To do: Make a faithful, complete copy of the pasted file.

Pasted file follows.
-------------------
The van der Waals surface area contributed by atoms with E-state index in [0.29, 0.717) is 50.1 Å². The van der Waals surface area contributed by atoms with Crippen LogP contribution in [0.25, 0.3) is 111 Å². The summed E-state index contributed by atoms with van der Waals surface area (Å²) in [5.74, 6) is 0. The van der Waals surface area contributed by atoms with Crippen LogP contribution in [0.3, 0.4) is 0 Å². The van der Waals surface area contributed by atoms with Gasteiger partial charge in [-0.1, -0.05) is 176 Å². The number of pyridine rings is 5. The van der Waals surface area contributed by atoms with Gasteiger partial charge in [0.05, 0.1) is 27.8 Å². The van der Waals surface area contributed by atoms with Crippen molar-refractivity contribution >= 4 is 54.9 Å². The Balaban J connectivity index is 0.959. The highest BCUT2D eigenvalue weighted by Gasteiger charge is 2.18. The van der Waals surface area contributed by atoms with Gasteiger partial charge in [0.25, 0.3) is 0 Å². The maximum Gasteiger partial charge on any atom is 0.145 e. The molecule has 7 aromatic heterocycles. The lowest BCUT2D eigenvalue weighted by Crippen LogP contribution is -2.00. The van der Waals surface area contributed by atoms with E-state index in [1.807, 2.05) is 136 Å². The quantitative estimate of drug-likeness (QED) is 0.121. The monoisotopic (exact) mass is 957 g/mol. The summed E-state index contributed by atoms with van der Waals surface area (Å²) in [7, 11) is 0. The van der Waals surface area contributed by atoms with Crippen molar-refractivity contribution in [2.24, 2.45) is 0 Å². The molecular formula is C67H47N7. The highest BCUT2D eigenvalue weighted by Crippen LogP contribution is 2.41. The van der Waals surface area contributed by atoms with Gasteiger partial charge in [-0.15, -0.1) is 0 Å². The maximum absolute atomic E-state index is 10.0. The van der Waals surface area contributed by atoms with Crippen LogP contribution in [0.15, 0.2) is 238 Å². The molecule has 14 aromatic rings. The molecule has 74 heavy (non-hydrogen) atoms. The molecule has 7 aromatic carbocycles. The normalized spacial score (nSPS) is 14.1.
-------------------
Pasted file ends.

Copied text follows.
The van der Waals surface area contributed by atoms with E-state index in [0.29, 0.717) is 50.1 Å². The van der Waals surface area contributed by atoms with Crippen LogP contribution in [0.25, 0.3) is 111 Å². The summed E-state index contributed by atoms with van der Waals surface area (Å²) in [5.74, 6) is 0. The van der Waals surface area contributed by atoms with Crippen LogP contribution in [0.3, 0.4) is 0 Å². The van der Waals surface area contributed by atoms with Gasteiger partial charge in [-0.1, -0.05) is 176 Å². The number of pyridine rings is 5. The van der Waals surface area contributed by atoms with Gasteiger partial charge in [0.05, 0.1) is 27.8 Å². The van der Waals surface area contributed by atoms with Crippen molar-refractivity contribution >= 4 is 54.9 Å². The Balaban J connectivity index is 0.959. The highest BCUT2D eigenvalue weighted by Gasteiger charge is 2.18. The van der Waals surface area contributed by atoms with Gasteiger partial charge in [0.25, 0.3) is 0 Å². The maximum Gasteiger partial charge on any atom is 0.145 e. The molecule has 7 aromatic heterocycles. The lowest BCUT2D eigenvalue weighted by Crippen LogP contribution is -2.00. The van der Waals surface area contributed by atoms with E-state index in [1.807, 2.05) is 136 Å². The quantitative estimate of drug-likeness (QED) is 0.121. The monoisotopic (exact) mass is 957 g/mol. The summed E-state index contributed by atoms with van der Waals surface area (Å²) in [7, 11) is 0. The van der Waals surface area contributed by atoms with Crippen molar-refractivity contribution in [2.24, 2.45) is 0 Å². The molecular formula is C67H47N7. The highest BCUT2D eigenvalue weighted by Crippen LogP contribution is 2.41. The van der Waals surface area contributed by atoms with Gasteiger partial charge in [-0.15, -0.1) is 0 Å². The maximum absolute atomic E-state index is 10.0. The van der Waals surface area contributed by atoms with Crippen LogP contribution in [0.15, 0.2) is 238 Å². The molecule has 14 aromatic rings. The molecule has 74 heavy (non-hydrogen) atoms. The molecule has 7 aromatic carbocycles. The normalized spacial score (nSPS) is 14.1.